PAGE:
Inside the vehicle, I lay across the back seats with my IV hanging on the seat in front of me and watched the landscape fly by. Bushlands as far as the eye could see were sprinkled with thorny acacias and red clay termite mounds that could reach 6 feet in height. And then there were the great Uluguru Mountains stretching high in the distance.

My sister Kim, our nurse and one EMT rode with me. Little was said as our driver sped down the Morogoro road. One of the few tarmac roads in Tanzania, the Morogoro road is also one of the most dangerous. It is overrun with too many overloaded lorries, flatbeds, local bus matatus — often so crammed that people hang off doors and out windows just to catch a ride, and other trucks and vehicles that speed narrowly close to a steady stream of bicyclists, motorcyclists and pedestrians who are also carrying their large loads on backs and heads… firewood, charcoal, water, food stuff, and even family members and friends. Amputees in Tanzania are called “pikipikis” (the Swahili word for motorcycles)… because without the medical care necessary to fix broken limbs, they are most often simply removed.

The equatorial sun set and fear crept in. It is widely known not to travel this road after dark. Abductions and robberies at gun and knife-point are common. And we now had yet another problem. I needed to go to the bathroom. After taking in two full IV bags and bottles of water to try and relax my system there was little choice but to stop. “Haraka haraka” (quickly) our driver as he pulled off the road by a large termite mound that could shield me. My friends supported me while Kim held my IV bag  high. I squatted and shined my flashlight all around looking out for any lurking snakes.

An hour later we entered Dar. A star-filled southern hemisphere sky enveloped this impoverished city of millions where more than 50% of people are jobless…. Coming in streams from villages across the country in search of a better life, people are too often met with scarce resources and even less opportunity. Streets are filled with homeless, Lepers and drunks. And the air, once fresh and clean in the villages, was now filled with the stench of diesel tinged with human excrement.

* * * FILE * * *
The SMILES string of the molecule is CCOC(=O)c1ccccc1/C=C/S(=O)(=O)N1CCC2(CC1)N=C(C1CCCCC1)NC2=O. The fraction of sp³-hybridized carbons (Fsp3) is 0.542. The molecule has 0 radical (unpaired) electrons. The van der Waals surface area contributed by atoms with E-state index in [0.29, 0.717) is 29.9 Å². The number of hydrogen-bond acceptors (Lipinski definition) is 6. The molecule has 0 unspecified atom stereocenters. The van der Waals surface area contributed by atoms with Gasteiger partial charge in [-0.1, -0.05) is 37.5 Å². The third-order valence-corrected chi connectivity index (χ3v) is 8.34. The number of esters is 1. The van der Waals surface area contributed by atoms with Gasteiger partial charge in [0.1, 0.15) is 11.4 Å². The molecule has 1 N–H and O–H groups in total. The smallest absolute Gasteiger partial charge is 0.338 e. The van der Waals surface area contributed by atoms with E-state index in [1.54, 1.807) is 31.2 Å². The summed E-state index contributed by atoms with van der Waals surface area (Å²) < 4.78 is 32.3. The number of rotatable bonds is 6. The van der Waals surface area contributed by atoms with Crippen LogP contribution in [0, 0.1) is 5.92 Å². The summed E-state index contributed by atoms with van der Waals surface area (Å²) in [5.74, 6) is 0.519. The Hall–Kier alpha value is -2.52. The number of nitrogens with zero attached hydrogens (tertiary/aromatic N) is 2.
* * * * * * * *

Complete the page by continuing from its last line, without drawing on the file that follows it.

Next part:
The clinic was protected by two heavy iron gates. Tall walls covered with flowering vines stretched in either direction. It looked more like a home to me than a medical facility. We honked the horn and waited until the askari (watchman) let us in. A small Tanzanian woman emerged wearing a crisp white nurses uniform. “Pole mama,” she said to me sympathetically as she took my IV bag and held it high. “Kuja ndani,” (come inside) she smiled.

Inside I lay on one of the two patient beds that were separated by a simple white curtain. Mama Violet began undressing me and placed electrodes all over my chest and legs, which she then connected to what looked like car battery. My team then separated. Our driver, EMT and nurse left to take the long journey back to Morogoro to rejoin the others before morning. Kim stayed with me, sleeping in the patient bed next to mine. Mama Violet told us the doctor would see me in the morning, before leaving us alone for the night. Sleep came, and nothing else mattered.

I wish she could have knocked Kim out too 🙂